MAGNY-COURS, France -- Michael Schumacher talks in terms of perfection, and translating that to a race car has him on the verge of making history.
The three-time Formula One champion got his 50th career victory by outrunning brother Ralf on Sunday in the French Grand Prix, leaving Michael one win short of Alain Prost's record of 51.
"In Canada we had 1-2, Ralf and myself, and now we have 1-2, myself and Ralf," Michael said. "It's the perfect result."
It's also becoming a habit for the German siblings. Together, they have accounted for eight victories in 10 races this season.
Michael's sixth victory this year also moved him into a commanding lead over David Coulthard in the series standings. Schumacher has 78 points to 47 for Coulthard.
Ralf started on the pole for the first time in his career, but his BMW-powered Williams proved no match for Michael's Ferrari, and wound up second -- 10.3 seconds behind. Ralf attributed his defeat to a bad set of tires and slow pit stops.
"I'm happy to be in second place because it was a disaster and really difficult to drive," he said. "I think I had a problem with the right wheel getting on.
But after 38 of 72 laps, Michael was getting around the 2.64-mile Nevers Magny-Cours circuit much faster and was ahead by nearly 18 seconds.
"Our strategy was better," Michael said. "It wasn't because Ralf had a problem, as far as I could see. They stayed out longer, meaning more fuel and longer pit stops."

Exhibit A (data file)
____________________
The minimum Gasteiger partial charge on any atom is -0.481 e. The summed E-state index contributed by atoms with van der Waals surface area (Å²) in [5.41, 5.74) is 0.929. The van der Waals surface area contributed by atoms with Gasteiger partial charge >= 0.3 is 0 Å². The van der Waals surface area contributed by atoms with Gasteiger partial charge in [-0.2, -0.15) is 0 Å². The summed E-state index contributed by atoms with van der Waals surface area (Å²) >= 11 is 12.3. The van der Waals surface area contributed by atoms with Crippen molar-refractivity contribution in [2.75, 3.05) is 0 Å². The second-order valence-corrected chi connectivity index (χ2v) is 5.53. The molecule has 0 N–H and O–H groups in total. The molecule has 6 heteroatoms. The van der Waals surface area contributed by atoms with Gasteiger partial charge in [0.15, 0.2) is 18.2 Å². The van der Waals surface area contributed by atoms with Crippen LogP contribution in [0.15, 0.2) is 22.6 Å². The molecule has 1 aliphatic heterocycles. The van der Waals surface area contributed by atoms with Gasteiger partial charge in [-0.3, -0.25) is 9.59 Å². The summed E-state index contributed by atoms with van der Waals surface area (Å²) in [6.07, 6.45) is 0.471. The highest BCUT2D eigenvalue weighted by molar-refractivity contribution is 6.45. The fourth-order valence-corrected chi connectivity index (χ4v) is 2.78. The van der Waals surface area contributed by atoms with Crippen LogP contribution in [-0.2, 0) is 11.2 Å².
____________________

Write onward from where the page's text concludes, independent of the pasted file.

Third was Michael's teammate, Rubens Barrichello, who beat the McLaren-Mercedes of defending race champion Coulthard by 0.7 seconds. Earlier, Coulthard received a 10-second stop-and-go penalty for speeding in the pits.
"The penalty ruined my race," he said. "It was a shame because we were competitive today, but I had to face the consequences of my mistake."
But the Scot's car was fast, setting a one-lap record for the race at 1 minute, 16.088 seconds. He was nearly a second faster than Nigel Mansell, who set the previous record of 1:17.070 in 1992.
Rookie Juan Pablo Montoya was in fourth place and ahead of teammate Ralf Schumacher when he was forced to quit after 52 laps.
"I think we had a problem with the engine as the lap before it started losing power and then it just died," Montoya said. "The main thing was being on a different strategy to Ralf and to try and beat him and I was ahead of him."
Coulthard's teammate, two-time F1 champion Mika Hakkinen, continued his run of bad luck, failing to start because of a gearbox problem.
"I couldn't believe it," Hakkinen said. "I just sat there while the mechanics were trying to get the car started.
"I'm disappointed, but things happen. It just seems they are happening to me more this season."
The Finn has completed only four races this season and compiled just nine points.
Jarno Trulli finished fifth in a Jordan-Honda, followed by Nick Heidfeld in a Sauber-Petronas.
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